Tom Swarbrick 10pm - 1am
Brazil becomes second country to pass one million coronavirus cases
20 June 2020, 08:26
Brazil has become the second country to pass more than one million confirmed coronavirus cases, with total deaths close to 50,000.
As of Friday, the country had 1,032,913 confirmed cases, with 1,206 new deaths, with 1,206 new deaths taking the total official fatalities to 48,954, according to the country's health ministry.
There was also a record daily number of cases at 54,771.
The ministry claimed that the sharp increase in cases was due to reporting system corrections in some states from previous days.
Specialists believe the actual number of cases could be up to seven times higher than the official statistics.
It's thought Brazil is performing an average of 14 tests per 100 thousand people each day.
Experts say as much as 20 times as many tests need to be carried out to track the virus.
Brazil confirmed its first case of coronavirus on 26 February.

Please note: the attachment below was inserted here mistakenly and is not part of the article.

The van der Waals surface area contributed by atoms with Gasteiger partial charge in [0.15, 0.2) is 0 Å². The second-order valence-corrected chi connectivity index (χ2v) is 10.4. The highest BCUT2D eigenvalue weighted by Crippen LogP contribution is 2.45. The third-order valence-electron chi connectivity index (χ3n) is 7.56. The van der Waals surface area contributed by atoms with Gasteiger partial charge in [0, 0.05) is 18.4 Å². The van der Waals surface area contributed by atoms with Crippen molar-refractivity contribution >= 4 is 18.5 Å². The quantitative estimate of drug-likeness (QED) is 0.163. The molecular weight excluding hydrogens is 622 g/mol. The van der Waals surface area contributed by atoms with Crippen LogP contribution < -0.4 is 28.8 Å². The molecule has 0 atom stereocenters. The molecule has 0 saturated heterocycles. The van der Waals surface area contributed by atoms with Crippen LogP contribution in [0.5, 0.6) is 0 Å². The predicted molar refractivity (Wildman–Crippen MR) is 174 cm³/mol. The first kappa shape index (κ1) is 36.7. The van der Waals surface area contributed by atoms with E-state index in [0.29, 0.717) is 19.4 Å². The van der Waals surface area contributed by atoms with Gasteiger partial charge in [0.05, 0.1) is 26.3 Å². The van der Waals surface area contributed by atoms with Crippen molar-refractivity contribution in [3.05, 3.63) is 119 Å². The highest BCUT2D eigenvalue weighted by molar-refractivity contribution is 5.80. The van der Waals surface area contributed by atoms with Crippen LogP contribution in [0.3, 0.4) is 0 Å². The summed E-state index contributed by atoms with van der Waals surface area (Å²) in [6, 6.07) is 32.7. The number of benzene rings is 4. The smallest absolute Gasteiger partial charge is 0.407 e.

The country's President, Jair Bolsonaro, has been widely criticised for his handling of the crisis.
He has previously called the pandemic "a little flu" and has refused to wear a face mask or practise social distancing.
He has also promoted two anti-malarial drugs as remedies, chloroquine and hydroxychloroquine, despite little evidence they work.
He also still insists the impact of enforcing social isolation measures on the country's economy would be worse than the disease itself.
The outbreak is likely to cause a huge impact on the country's problematic economic state.
The government has said the economy will contract by 4.7% this year, while economists at the central bank think it will fall more than 6%.
Official data shows there's a downward trend in the virus in the north - including the hard-hit Amazon region.
There's a plateau in cases and deaths in the country's biggest cities near the Atlantic coast - but a rising curve in the south.
The pandemic is clearly growing in the Brazilian countryside, which is much less prepared to handle a crisis.
Many smaller cities have weaker healthcare systems and basic sanitation that's sufficient to stop contagion.
The World Health Organisation says Brazil needs to increase its efforts to stop the spread of infections.